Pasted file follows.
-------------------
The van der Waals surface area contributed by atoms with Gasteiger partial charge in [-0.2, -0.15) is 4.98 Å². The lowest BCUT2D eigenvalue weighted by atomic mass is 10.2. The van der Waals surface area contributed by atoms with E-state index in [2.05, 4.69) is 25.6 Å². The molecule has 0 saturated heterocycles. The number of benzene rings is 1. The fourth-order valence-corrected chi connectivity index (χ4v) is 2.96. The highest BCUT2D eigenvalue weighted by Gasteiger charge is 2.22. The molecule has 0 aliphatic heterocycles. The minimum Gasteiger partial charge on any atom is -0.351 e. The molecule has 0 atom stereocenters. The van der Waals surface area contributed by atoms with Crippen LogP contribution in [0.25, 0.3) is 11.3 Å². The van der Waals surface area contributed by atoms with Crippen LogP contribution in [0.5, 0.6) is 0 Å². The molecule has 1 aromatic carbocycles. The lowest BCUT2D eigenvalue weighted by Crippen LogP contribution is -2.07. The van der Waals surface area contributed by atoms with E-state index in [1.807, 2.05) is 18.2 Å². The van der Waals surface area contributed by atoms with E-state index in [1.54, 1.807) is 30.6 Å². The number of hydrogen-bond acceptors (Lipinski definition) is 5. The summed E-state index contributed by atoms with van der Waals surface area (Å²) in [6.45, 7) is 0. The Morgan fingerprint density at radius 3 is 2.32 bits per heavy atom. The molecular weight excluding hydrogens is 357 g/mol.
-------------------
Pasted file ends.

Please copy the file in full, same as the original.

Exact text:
The van der Waals surface area contributed by atoms with Gasteiger partial charge in [-0.2, -0.15) is 4.98 Å². The lowest BCUT2D eigenvalue weighted by atomic mass is 10.2. The van der Waals surface area contributed by atoms with E-state index in [2.05, 4.69) is 25.6 Å². The molecule has 0 saturated heterocycles. The number of benzene rings is 1. The fourth-order valence-corrected chi connectivity index (χ4v) is 2.96. The highest BCUT2D eigenvalue weighted by Gasteiger charge is 2.22. The molecule has 0 aliphatic heterocycles. The minimum Gasteiger partial charge on any atom is -0.351 e. The molecule has 0 atom stereocenters. The van der Waals surface area contributed by atoms with Crippen LogP contribution in [0.25, 0.3) is 11.3 Å². The van der Waals surface area contributed by atoms with Crippen LogP contribution in [0.5, 0.6) is 0 Å². The molecule has 1 aromatic carbocycles. The lowest BCUT2D eigenvalue weighted by Crippen LogP contribution is -2.07. The van der Waals surface area contributed by atoms with E-state index in [1.807, 2.05) is 18.2 Å². The van der Waals surface area contributed by atoms with E-state index in [1.54, 1.807) is 30.6 Å². The number of hydrogen-bond acceptors (Lipinski definition) is 5. The summed E-state index contributed by atoms with van der Waals surface area (Å²) in [6.45, 7) is 0. The Morgan fingerprint density at radius 3 is 2.32 bits per heavy atom. The molecular weight excluding hydrogens is 357 g/mol.